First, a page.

Wednesday, August 06, 2014

Moments of Conception 070 -- The Typewriter Scene from The Shining

All creativity begins with the moment of conception.

That little piece of kindling that gets the fire going. That initial source of inspiration that takes on a life of its own. That single note from which the entire symphony grows. That single spark of life that signals an idea’s movement value, almost screaming to us, something wants to be built here.


And so, in this new blog series, I’m going to be deconstructing my favorite moments of conception from popular movies. Each post will contain a video clip from a different film, along with a series of lessons we can learn from the characters.

Today's clip comes from the typewriter scene scene in The Shining:


What can we learn?

We can’t set art off in a corner. Jack assumed the seclusion at the hotel would help him reconnect with his family and create the motivation needed to finish his play. But instead, he ended up going insane from cabin fever, getting possessed by the hotel ghosts, going on a murderous rampage and ultimately freezing to death in the hedge maze. Not exactly the kind of productivity he was looking for. And so, it’s a bloody good lesson about the dangers of remaining in isolation too long. Because what happens to the creator is, he starts losing perspective. He starts missing out on the subtle cues around him that could lead to opportunities to connect. And by the time his work is done, there’s nobody around to share it with. When I went through my workaholic phase, I was completely preoccupied with my vision, my business, my art, my career and myself. I sacrificed my relationships by creating friction between friends, family members, colleagues and lovers. And I sacrificed my time by not having a life outside of my career, with few centers of belonging and little involvement in my community. The point is, we have to find the balance between productivity and sociability. We have to stay prolific, while still going out of our way to honor the part of us that is not satisfied with a life of estrangement and isolation. Nobody should sacrifice human connection on the altar of creative production. Are you remembering to appreciate the wholeness of real people?

Become a master of your disinclination. Jack’s typewriter tantrum seems inflated and unwarranted, but any writer will attest, when the art is coming, when you’re cranking away feverishly and extensively, senseless interruptions are profoundly frustrating. Squeezed by our surroundings, muddied by triviality, swept into the undertow of inconsequentiality, our work simply never gets done. Unless, long before we start creating, we put some energy into prioritizing, organizing and streamlining the routines that keep others from frittering away our attention. We can hang creative signs on our office doors. We can download apps that disable our internet connection for the time period we specify. We can install plugins that block social sites that waste our time. Whatever it takes to inoculate us against distractions and maintain motivational equilibrium. If we want to become masters of our disinclination, we have to consciously engineer our environment in ways that cultivate the conditions for creativity to expand. Jack’s system is simple. If he’s in this room, he’s working. And that means don’t come in. Period. What’s your policy for managing compositional paralysis?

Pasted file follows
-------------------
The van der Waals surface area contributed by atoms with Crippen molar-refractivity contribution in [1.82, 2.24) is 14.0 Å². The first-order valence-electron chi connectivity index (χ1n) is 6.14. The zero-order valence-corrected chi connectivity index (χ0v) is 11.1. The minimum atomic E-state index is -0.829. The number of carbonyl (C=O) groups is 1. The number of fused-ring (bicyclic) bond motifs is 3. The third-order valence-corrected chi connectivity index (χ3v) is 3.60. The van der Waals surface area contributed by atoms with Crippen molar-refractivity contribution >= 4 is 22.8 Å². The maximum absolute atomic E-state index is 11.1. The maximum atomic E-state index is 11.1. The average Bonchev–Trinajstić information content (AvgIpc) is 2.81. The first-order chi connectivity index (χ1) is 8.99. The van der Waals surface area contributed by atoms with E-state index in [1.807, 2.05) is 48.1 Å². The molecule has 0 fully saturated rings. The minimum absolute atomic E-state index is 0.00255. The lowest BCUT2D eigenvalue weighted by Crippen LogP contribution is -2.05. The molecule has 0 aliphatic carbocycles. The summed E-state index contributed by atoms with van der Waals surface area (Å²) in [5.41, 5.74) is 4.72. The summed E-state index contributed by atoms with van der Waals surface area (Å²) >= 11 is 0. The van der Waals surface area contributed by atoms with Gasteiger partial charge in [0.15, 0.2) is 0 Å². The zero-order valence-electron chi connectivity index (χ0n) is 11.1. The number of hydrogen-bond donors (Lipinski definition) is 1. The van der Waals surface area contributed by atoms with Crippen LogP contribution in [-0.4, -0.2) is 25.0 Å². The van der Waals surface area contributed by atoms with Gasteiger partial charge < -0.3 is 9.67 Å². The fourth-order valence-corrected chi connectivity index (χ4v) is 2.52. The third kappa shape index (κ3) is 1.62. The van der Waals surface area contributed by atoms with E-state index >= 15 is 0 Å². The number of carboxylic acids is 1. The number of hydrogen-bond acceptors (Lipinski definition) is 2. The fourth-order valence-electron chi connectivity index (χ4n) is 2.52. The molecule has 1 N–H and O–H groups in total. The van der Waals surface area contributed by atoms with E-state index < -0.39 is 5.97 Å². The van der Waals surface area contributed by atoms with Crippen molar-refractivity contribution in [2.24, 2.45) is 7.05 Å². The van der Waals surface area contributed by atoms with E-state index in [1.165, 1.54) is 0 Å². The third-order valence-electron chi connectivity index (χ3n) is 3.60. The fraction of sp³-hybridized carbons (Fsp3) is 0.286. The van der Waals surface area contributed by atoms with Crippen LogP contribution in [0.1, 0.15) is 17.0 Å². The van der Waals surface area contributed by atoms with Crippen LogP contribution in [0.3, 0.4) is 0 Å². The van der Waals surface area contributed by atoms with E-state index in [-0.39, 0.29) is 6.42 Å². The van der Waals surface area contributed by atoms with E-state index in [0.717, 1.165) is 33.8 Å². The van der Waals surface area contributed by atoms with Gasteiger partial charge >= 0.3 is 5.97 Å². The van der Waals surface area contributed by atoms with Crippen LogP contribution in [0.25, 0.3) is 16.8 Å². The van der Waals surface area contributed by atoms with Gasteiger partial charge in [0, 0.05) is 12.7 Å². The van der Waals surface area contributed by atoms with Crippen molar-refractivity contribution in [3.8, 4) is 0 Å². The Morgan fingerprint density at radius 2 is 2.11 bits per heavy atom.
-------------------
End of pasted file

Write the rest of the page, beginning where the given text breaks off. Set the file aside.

Slam the iron door. Prolificacy means developing simple, predictable system. One that takes willpower out of the equation. One that doesn’t force you to borrow time and resources other parts of your life. One that allows you to achieve a solid baseline of daily activity. One that doesn’t require investing a single neuron in the unnecessary, exhaustive search of possibilities of where to direct your creative energies. Writers, for example, often treat their creative process as a standing appointment. They’re due at the page, as they say, at the same time everyday. And they uphold that commitment with religious fervor. They don’t downplay the importance of their work time. They don’t back out at the last minute. They make a schedule and stick to it. That’s a simple system. Jack is setting a boundary with his system. He’s slamming the iron door. And he’s letting the other people in his life know that the creative rapids are gushing, but rest reassured, they will pass eventually. What simple, predictable system will keep your creative practice grounded?

What did you learn?


* * * *
Scott Ginsberg
That Guy with the Nametag
Author. Speaker. Strategist. Filmmaker. Publisher. Songwriter. 
scott@hellomynameisscott.com

Never the same speech twice. Customized for your audience. Impossible to walk away uninspired.

Now booking for 2014-2015.


Email to inquire about fees and availability. Watch clips of The Nametag Guy in action here!